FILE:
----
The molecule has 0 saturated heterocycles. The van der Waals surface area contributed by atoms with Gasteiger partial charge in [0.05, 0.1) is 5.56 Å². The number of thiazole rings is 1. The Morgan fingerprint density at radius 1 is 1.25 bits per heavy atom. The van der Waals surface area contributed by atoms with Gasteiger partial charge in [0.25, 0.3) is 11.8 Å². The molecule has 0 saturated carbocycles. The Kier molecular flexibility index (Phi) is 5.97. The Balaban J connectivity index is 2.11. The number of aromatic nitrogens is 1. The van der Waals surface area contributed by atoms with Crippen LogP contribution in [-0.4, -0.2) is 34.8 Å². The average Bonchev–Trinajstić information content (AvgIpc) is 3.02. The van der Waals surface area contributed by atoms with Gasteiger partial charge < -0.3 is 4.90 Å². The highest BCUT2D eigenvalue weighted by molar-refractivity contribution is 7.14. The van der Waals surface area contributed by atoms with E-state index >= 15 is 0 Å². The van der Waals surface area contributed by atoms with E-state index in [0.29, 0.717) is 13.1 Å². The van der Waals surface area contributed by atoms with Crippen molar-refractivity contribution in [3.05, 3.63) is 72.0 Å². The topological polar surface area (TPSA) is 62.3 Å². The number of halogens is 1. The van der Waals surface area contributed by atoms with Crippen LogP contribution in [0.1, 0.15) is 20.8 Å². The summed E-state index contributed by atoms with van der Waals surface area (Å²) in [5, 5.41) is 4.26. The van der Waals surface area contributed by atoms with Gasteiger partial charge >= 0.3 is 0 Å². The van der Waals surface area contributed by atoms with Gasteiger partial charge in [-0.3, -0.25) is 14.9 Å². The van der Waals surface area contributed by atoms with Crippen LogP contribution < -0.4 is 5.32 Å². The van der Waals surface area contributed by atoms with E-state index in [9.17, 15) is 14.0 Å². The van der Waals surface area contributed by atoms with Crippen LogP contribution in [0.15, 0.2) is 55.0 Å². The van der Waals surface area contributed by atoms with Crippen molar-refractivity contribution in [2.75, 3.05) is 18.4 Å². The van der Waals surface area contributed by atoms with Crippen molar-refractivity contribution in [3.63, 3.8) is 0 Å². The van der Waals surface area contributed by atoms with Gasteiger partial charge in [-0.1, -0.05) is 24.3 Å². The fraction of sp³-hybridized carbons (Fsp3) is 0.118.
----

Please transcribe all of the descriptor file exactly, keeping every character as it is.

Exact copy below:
The molecule has 0 saturated heterocycles. The van der Waals surface area contributed by atoms with Gasteiger partial charge in [0.05, 0.1) is 5.56 Å². The number of thiazole rings is 1. The Morgan fingerprint density at radius 1 is 1.25 bits per heavy atom. The van der Waals surface area contributed by atoms with Gasteiger partial charge in [0.25, 0.3) is 11.8 Å². The molecule has 0 saturated carbocycles. The Kier molecular flexibility index (Phi) is 5.97. The Balaban J connectivity index is 2.11. The number of aromatic nitrogens is 1. The van der Waals surface area contributed by atoms with Crippen LogP contribution in [-0.4, -0.2) is 34.8 Å². The average Bonchev–Trinajstić information content (AvgIpc) is 3.02. The van der Waals surface area contributed by atoms with Gasteiger partial charge < -0.3 is 4.90 Å². The highest BCUT2D eigenvalue weighted by molar-refractivity contribution is 7.14. The van der Waals surface area contributed by atoms with E-state index >= 15 is 0 Å². The van der Waals surface area contributed by atoms with E-state index in [0.29, 0.717) is 13.1 Å². The van der Waals surface area contributed by atoms with Crippen molar-refractivity contribution in [3.05, 3.63) is 72.0 Å². The topological polar surface area (TPSA) is 62.3 Å². The number of halogens is 1. The van der Waals surface area contributed by atoms with Crippen LogP contribution in [0.1, 0.15) is 20.8 Å². The summed E-state index contributed by atoms with van der Waals surface area (Å²) in [5, 5.41) is 4.26. The van der Waals surface area contributed by atoms with Gasteiger partial charge >= 0.3 is 0 Å². The van der Waals surface area contributed by atoms with Gasteiger partial charge in [-0.3, -0.25) is 14.9 Å². The van der Waals surface area contributed by atoms with Crippen LogP contribution < -0.4 is 5.32 Å². The van der Waals surface area contributed by atoms with E-state index in [9.17, 15) is 14.0 Å². The van der Waals surface area contributed by atoms with Crippen LogP contribution in [0.15, 0.2) is 55.0 Å². The van der Waals surface area contributed by atoms with Crippen molar-refractivity contribution in [2.75, 3.05) is 18.4 Å². The van der Waals surface area contributed by atoms with Crippen molar-refractivity contribution in [3.63, 3.8) is 0 Å². The van der Waals surface area contributed by atoms with Gasteiger partial charge in [-0.1, -0.05) is 24.3 Å². The fraction of sp³-hybridized carbons (Fsp3) is 0.118.